LONDON Former Rupert Murdoch editor Andy Coulson told a London court on Tuesday he had not been involved in illegally tapping into the mobile phone messages of murdered British schoolgirl Milly Dowler, the incident that ignited Britain's phone-hacking scandal and sent shockwaves through the country's establishment.
Coulson, who later became Prime Minister David Cameron's media chief, said he had never engaged in illegal hacking activity, nor had known staff working for the News of the World Sunday tabloid had tapped into Dowler's messages.
The hacking of Dowler's phone forms a crucial part of the prosecution case against Coulson and Rebekah Brooks, the ex-boss of News Corp.'s British newspaper arm.
Both are on trial at the Old Bailey where they deny conspiracy to hack phones and authorising illegal payments when they worked as editors for Murdoch.
The revelation in July 2011 that Dowler's phone had been hacked while she was still missing sparked public outrage and a sequence of events leading to Murdoch closing the 168-year-old News of the World, the arrest of Coulson and Brooks, and Cameron ordering a public inquiry into press ethics.
Dowler, 13, vanished on her way back from school in March 2002 and her body was discovered some six months later.
The court has heard a private detective working for the News of the World hacked her voicemails in April that year when Brooks, then editor, was away on holiday and Coulson, her then deputy, was in charge.
In the witness box for the second day in the 5-1/2 month trial, Coulson was asked by his lawyer Timothy Langdale whether he was aware of "any activity by the News of the World in relation to the hacking of Milly Dowler's voicemail messages?"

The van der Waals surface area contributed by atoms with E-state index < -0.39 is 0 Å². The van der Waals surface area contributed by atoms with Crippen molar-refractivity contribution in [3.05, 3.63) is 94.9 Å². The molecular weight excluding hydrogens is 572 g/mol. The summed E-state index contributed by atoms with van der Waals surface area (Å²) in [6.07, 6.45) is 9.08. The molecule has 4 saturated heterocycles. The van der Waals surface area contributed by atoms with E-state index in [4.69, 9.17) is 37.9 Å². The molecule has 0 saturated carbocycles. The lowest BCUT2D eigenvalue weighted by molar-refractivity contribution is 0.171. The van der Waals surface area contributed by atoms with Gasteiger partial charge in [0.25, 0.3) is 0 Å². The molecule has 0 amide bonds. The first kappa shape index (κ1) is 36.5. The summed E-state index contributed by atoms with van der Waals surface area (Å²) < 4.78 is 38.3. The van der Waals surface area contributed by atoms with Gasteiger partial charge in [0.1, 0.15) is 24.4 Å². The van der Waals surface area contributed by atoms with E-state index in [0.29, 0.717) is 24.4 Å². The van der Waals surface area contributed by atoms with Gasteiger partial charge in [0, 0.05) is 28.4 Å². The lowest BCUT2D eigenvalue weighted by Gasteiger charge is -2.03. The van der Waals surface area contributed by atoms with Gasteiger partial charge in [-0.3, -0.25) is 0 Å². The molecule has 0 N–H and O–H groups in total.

"No, I was not," he said.
Asked if he had ever been "party to or in agreement with phone hacking at the News of the World?"
"No I was not," he answered.
One of the hacked voicemails on Dowler's phone was a message which had been mistakenly left by a recruitment agency. The jury were told that the paper sent a team of five reporters and two photographers to a town in central England to chase this lead.
Coulson said he was unaware of this, and later said he had not read a story which appeared in the following Sunday's paper which included details of the hacked call.
The prosecution have suggested that a decision to move the story from a prominent page-nine position to a spot further back in the paper and remove information from the hacked call followed discussions between Coulson and Brooks, who was in regular contact with the office from her holiday in Dubai.
The court has heard how the two were not only close colleagues but had also been having an affair.
"I don't remember having any conversation about Milly Dowler with Rebekah," said Coulson, adding the decision to move the story was probably to do with ensuring the paper had the right "mix" of serious and lighter stories.
"I don't think I rated this as a story," he said of the Dowler report, which suggested the messages could be the work of a hoaxer. "This is a hoax wrapped in a riddle."
When he first learned that the paper was following the suggestion Dowler had applied at a factory for a job, he said he thought the idea was ludicrous.
Coulson, who worked for Cameron from 2007 when he left the paper until resigning in January 2011, told the court that at the time he had no personal knowledge of phone-hacking and did not know it was a crime.
Asked what he would have thought about accessing voicemails to generate stories, Coulson said he would have thought it was intrusive, a breach of privacy and lazy journalism.
"Neither people I had worked for or myself as a reporter were interested in that kind of behaviour," he said.
The trial of Coulson, Brooks and five others, which is now in its 98th day, continues.
(editing by Stephen Addison)
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